As Akerson recovered from his outburst, Sally suddenly realized her mistake. The EEG chart and the CT scan. Medical equipment controlled by a computer. Of course! If Akerson knew about the results, so did Zero. How could she have been so stupid? It was Zero who had put Quatre in this medical facility and it wanted to keep Quatre here. Any improvement of the patient would alert the system, and it would blame Akerson for it. She tried to be a little more offensive. “Now that we’re discussing this patient, the doses are way too high anyway,” she said. “Even if he were to wake up from his coma, the amount of sedatives would put him right back into it! You can put an entire zoo under like that!”

“That’s how we want it.”

“Excuse me?”

“He’s in a coma, he stays in a coma.” Akerson tried to sound dangerous, but he failed to impress Sally. She reminded herself that she wasn’t a major of the Alliance anymore, but a simple, obedient nurse.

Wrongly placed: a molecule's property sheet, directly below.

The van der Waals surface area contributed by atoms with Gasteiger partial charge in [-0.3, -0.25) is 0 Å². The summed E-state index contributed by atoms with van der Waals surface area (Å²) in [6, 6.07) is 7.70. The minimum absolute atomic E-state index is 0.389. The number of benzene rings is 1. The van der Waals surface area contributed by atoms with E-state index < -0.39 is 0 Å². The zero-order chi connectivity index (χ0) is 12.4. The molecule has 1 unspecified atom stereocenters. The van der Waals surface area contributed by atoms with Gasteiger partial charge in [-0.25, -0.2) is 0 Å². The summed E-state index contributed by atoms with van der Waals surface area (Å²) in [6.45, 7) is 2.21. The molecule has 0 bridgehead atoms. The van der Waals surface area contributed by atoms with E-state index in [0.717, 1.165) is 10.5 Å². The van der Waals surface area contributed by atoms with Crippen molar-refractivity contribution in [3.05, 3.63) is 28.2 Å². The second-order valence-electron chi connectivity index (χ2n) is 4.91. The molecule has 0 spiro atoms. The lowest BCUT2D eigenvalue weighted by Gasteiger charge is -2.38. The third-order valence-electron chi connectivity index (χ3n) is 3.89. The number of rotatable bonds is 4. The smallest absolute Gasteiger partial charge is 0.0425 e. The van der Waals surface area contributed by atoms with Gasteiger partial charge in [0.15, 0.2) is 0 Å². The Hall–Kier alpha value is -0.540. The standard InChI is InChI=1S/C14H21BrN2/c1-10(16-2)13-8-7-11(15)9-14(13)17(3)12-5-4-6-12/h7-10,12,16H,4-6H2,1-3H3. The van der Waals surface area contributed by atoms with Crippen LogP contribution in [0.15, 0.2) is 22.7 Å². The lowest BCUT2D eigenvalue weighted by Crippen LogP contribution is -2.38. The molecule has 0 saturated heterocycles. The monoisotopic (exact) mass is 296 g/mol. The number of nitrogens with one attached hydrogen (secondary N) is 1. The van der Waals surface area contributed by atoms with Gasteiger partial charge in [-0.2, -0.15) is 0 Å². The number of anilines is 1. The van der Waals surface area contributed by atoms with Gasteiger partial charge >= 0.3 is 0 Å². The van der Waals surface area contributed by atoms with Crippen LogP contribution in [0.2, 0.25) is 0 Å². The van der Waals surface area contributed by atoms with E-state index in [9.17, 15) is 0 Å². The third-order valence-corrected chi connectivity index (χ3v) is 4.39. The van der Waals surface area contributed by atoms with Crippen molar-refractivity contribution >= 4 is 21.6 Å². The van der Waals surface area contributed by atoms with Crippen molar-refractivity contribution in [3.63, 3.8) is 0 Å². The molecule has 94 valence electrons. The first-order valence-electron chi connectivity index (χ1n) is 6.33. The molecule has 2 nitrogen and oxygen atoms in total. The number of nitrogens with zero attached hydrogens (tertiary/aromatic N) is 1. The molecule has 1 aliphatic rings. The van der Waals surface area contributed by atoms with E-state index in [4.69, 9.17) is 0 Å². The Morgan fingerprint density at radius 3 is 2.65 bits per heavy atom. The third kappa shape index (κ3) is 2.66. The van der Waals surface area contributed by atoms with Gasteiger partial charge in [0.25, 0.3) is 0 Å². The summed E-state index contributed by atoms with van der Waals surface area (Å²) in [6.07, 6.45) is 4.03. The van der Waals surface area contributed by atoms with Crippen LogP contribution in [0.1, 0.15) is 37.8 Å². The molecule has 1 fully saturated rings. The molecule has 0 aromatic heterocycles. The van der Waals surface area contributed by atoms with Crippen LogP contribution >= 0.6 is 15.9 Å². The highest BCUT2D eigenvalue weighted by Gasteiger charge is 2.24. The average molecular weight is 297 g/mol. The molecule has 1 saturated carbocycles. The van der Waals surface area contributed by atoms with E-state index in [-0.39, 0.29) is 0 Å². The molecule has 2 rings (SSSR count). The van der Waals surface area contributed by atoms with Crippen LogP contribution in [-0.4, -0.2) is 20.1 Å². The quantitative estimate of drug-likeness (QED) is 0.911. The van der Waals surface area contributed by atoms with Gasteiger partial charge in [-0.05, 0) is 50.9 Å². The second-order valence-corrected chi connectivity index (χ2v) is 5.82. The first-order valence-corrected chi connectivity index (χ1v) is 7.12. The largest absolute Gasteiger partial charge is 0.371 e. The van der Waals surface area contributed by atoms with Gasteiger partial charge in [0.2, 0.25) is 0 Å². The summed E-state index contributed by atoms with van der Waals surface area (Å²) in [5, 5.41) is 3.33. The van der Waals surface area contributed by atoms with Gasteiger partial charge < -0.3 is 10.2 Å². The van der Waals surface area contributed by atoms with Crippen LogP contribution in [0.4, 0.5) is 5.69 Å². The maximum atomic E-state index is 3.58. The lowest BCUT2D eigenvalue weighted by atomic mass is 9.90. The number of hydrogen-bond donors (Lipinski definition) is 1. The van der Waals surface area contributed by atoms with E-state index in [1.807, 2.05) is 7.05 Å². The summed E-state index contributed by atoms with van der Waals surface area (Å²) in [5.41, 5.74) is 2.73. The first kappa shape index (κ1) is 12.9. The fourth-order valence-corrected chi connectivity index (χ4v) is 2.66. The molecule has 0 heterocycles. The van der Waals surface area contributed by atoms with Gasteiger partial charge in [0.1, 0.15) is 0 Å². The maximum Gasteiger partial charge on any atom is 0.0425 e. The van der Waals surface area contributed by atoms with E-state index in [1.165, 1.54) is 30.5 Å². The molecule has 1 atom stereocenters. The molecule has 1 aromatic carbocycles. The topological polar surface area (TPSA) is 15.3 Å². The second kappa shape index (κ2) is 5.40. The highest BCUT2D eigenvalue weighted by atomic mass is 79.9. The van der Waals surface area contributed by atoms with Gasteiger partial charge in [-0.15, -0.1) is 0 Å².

“I don’t understand.” The tone of her voice was meek. “We don’t have anything to fear. He’s a patient, he’s here under surveillance, and we have to make him better. We just can’t keep someone in a coma. He’s so young, he deserves to…”

“You wouldn’t understand.” Akerson slumped in his chair. “I… I have my orders.”

“Orders?” Sally pushed a little. “Who could possibly give orders to keep a person in a coma? You’re a doctor, you took an oath!”

“I know!” His voice was pained, but she couldn’t muster up any compassion for the doctor and the choices he had made, including all the luxury he enjoyed. “Quatre Raberba Winner’s situation is not supposed to change, at all costs. Don’t keep hope that he’ll ever wake up.”